"Two heterosexual parents of the same educational background, class, race and religion are more like each other in the way they parent than one is like all other women and one is like all other men," she said.
[6 Gender Myths Busted] Nurturing tolerance In fact, the only consistent places you find differences between how kids of gay parents and kids of straight parents turn out are in issues of tolerance and open-mindedness, according to Goldberg.
In fact, in some ways, gay parents may bring talents to the table that straight parents don't.
Gay parents "tend to be more motivated, more committed than heterosexual parents on average, because they chose to be parents," said Abbie Goldberg, a psychologist at Clark University in Massachusetts who researches gay and lesbian parenting.
There is very little research on the children of gay men, so Stacey and Biblarz couldn't draw conclusions on those families.
Gays and lesbians rarely become parents by accident, compared with an almost 50 percent accidental pregnancy rate among heterosexuals, Goldberg said.
"That translates to greater commitment on average and more involvement." And while research indicates that kids of gay parents show few differences in achievement, mental health, social functioning and other measures, these kids may have the advantage of open-mindedness, tolerance and role models for equitable relationships, according to some research.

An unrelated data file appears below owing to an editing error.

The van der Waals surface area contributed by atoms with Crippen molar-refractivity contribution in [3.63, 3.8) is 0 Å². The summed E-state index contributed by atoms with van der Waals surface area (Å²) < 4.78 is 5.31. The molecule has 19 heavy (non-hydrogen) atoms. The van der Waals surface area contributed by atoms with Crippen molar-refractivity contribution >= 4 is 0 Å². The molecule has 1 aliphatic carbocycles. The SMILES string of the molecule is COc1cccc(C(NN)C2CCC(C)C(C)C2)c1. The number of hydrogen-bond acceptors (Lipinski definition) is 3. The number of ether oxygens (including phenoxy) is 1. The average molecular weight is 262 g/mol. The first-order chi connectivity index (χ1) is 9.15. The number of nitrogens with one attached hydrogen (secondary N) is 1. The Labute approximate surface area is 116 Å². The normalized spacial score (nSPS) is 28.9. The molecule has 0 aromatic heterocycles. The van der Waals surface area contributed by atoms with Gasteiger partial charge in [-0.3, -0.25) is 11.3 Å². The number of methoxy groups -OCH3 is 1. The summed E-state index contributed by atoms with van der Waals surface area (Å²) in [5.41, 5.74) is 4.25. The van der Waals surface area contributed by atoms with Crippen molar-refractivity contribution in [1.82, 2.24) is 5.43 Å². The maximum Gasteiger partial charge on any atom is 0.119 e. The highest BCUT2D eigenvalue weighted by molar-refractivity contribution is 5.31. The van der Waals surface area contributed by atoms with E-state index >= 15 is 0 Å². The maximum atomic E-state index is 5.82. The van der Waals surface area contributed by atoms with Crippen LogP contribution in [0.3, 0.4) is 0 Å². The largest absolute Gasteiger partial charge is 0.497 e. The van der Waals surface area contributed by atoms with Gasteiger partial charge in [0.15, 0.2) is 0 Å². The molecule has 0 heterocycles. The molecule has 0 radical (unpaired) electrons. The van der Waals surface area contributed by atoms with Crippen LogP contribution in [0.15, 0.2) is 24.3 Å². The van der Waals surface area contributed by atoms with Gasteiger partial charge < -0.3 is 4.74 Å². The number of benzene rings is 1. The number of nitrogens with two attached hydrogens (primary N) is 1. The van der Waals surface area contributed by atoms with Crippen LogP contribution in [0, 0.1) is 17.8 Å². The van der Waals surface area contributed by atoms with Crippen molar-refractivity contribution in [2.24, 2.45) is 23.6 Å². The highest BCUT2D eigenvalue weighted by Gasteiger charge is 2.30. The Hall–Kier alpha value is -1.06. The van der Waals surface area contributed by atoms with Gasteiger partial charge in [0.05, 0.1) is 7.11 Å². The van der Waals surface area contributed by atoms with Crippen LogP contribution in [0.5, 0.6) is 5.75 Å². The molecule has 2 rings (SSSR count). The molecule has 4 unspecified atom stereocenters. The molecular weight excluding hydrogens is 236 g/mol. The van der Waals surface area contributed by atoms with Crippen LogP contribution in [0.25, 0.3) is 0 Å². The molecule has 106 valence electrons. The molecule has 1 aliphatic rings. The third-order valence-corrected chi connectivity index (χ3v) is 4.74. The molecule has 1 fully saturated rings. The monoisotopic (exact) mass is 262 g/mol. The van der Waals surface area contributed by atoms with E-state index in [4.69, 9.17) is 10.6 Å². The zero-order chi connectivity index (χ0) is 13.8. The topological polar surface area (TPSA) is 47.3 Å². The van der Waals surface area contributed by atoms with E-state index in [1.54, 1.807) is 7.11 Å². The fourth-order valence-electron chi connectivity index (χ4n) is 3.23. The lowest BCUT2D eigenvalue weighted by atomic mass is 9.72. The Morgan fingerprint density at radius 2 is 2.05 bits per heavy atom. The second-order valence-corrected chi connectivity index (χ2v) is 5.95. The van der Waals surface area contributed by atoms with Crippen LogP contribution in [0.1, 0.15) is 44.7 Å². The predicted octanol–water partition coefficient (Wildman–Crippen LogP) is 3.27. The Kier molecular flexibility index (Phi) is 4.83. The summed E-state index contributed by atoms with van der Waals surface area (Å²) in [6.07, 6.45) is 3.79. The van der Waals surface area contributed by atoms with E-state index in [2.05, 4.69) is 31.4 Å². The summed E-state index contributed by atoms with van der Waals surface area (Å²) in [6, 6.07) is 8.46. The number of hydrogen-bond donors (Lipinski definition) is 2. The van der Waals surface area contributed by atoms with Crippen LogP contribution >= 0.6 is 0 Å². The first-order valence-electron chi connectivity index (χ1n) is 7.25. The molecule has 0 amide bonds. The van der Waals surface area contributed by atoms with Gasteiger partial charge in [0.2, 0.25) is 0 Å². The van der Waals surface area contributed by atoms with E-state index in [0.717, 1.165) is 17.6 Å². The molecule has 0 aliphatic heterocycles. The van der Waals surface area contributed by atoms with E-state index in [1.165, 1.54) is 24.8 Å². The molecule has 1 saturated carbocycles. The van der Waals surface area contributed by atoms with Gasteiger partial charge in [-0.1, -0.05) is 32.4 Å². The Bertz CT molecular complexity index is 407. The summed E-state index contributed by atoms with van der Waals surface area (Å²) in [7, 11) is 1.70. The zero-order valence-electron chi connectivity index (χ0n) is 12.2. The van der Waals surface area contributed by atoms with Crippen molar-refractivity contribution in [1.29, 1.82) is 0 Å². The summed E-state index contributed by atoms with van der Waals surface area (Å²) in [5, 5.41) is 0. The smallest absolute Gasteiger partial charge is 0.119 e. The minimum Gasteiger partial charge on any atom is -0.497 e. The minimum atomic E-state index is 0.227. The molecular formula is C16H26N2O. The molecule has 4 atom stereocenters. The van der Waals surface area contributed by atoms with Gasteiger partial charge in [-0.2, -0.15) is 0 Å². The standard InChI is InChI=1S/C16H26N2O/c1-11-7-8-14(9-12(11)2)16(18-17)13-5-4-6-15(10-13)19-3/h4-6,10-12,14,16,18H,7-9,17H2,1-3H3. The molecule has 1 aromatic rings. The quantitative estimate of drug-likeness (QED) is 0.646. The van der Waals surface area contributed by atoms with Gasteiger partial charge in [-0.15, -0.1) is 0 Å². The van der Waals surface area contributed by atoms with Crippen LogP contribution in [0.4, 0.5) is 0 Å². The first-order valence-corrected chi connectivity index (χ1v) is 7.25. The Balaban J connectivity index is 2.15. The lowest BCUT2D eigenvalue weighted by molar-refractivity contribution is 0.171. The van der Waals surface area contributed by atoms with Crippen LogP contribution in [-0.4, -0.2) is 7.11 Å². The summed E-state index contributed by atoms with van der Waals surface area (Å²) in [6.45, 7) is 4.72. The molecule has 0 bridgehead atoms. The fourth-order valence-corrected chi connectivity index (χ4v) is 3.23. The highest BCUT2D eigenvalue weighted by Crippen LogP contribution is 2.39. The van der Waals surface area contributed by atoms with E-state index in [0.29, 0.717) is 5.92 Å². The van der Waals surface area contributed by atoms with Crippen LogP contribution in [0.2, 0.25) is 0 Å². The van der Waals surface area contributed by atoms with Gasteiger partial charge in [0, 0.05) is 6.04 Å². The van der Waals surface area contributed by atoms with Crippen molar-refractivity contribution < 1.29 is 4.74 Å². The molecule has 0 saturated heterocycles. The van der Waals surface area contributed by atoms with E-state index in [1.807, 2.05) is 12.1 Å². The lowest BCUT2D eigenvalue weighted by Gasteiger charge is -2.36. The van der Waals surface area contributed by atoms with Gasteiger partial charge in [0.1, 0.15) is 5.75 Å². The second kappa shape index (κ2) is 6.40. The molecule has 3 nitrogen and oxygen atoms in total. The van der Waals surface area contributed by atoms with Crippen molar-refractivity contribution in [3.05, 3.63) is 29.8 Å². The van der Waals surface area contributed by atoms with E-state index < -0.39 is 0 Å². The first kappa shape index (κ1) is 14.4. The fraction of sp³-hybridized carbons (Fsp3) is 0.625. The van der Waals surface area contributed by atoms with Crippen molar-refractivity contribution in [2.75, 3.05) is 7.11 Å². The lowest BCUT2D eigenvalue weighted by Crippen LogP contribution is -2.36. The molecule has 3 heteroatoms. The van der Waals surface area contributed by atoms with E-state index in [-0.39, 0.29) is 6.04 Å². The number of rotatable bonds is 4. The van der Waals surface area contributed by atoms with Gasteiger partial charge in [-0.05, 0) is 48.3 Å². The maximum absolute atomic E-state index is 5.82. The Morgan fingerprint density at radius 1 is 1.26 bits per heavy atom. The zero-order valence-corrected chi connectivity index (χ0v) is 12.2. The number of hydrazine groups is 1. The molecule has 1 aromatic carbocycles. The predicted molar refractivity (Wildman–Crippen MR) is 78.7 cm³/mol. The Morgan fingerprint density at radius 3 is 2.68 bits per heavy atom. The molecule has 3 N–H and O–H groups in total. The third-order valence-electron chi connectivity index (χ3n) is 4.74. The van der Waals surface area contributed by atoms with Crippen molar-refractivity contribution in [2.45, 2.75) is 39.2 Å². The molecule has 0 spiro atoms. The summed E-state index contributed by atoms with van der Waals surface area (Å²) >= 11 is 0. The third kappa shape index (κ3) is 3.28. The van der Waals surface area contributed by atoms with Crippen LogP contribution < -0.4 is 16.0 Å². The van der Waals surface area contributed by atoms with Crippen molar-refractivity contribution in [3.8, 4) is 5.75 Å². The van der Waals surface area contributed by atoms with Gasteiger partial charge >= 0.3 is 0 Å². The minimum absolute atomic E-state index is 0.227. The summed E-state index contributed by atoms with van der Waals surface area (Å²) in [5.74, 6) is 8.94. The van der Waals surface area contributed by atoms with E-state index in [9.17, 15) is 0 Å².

"These individuals feel like their perspectives on family, on gender, on sexuality have largely been enhanced by growing up with gay parents," Goldberg said.
One 33-year-old man with a lesbian mother told Goldberg, "I feel I'm a more open, well-rounded person for having been raised in a nontraditional family, and I think those that know me would agree.
In a paper published in 2007 in the American Journal of Orthopsychiatry, Goldberg conducted in-depth interviews with 46 adults with at least one gay parent.